/PRNewswire/ -- In a transfer ceremony at The Huntington Library, Art Collections, and Botanical Gardens today, Archivist of the United States David S. Ferriero accepted on behalf of the U.S. Government the original Nuremberg Laws presented by Steven S. Koblik, Huntington president. Gen. George S. Patton Jr. deposited the documents at the Library for safekeeping at the end of World War II. He died in December of 1945 in an automobile crash before he could discuss their final disposition.
In presenting the Laws to Mr. Ferriero, Dr. Koblik said, "These documents should have been part of the National Archives, had Gen. Patton followed instructions from his commander-in-chief in Europe, Gen. Dwight D. Eisenhower. Eisenhower directed that all documents related to the persecution of the Jews should be sent to a common collection point in Germany that was preparing for the Nuremberg War Crime Trials. These materials eventually were deposited at the National Archives. The Huntington felt strongly that it wanted the Nuremberg Laws to be placed with the other original documentation of war crimes against Jews during World War II. We are pleased that we are able to present these documents to the Archivist of the United States today so that the collection is now complete."
"I am pleased and honored to accept these originals of the Nuremberg Laws on behalf of the National Archives and Records Administration and the Government of the United States," said Mr. Ferriero.
"September 15, just a few weeks away, will mark the 75th anniversary of the signing of these laws by Adolf Hitler, which he used as the legal underpinning for the persecution of Jews in Germany, culminating in the Holocaust. We are very grateful that the Huntington Library is now providing these historically important documents to the National Archives, where they will join other original documents relating to horrors of the Third Reich," he continued.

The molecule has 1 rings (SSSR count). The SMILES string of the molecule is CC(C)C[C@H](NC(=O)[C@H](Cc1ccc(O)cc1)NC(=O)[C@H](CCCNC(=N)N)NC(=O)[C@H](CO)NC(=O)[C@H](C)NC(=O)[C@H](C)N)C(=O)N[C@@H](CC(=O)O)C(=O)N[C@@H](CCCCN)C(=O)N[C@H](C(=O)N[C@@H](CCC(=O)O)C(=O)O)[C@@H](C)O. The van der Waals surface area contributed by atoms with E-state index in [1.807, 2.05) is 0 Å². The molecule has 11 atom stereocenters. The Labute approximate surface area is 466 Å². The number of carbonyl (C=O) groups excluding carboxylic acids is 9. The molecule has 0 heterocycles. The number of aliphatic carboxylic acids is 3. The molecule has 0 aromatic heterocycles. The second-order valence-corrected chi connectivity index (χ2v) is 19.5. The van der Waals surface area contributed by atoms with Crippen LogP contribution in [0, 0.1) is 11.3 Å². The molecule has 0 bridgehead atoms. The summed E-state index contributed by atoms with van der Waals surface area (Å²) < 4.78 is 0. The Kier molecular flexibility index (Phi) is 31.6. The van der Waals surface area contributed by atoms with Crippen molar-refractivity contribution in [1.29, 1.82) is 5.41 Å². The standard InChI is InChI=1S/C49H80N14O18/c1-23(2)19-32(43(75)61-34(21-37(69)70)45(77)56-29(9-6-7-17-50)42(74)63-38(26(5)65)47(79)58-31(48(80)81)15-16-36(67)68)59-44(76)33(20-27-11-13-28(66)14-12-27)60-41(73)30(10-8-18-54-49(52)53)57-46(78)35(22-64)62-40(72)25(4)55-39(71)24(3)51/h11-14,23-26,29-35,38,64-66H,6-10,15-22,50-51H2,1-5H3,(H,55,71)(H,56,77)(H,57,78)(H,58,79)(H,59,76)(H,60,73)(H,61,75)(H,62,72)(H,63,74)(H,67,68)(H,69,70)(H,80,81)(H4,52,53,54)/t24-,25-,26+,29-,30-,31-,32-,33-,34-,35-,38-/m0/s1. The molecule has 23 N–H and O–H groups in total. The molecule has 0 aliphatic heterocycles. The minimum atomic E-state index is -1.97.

The National Archives also released today a 3:49 minute video short from its series "Inside the Vaults," highlighting the background of the Nuremberg Laws. The video, which includes historic footage and interviews with National Archives expert Greg Bradsher and Huntington president Steven Koblik, is hosted online on the National Archives YouTube Channel, http://www.youtube.com/USNationalArchives/, and the National Archives website, www.archives.gov/. This video is in the public domain and not subject to any copyright restrictions. The National Archives encourages its free distribution.
The Laws, which were signed by Hitler in 1935, are considered to be the official blueprint of racial policies against Jews in Germany. Individuals were defined as Jews if three or four of their grandparents were Jewish. They were stripped of their German citizenship and prohibited from marrying German citizens.
The Nuremberg Laws will join millions of other documents in the National Archives World War II holdings relating to the Third Reich, the Holocaust, and the trials at Nuremberg. They include transcripts of proceedings, prosecution and defense exhibits, interrogation records, document books and court papers. They also include other items such as the war diaries of Joseph Goebbels and Gen. Alfred Jodl, as well as registers from concentration camps.
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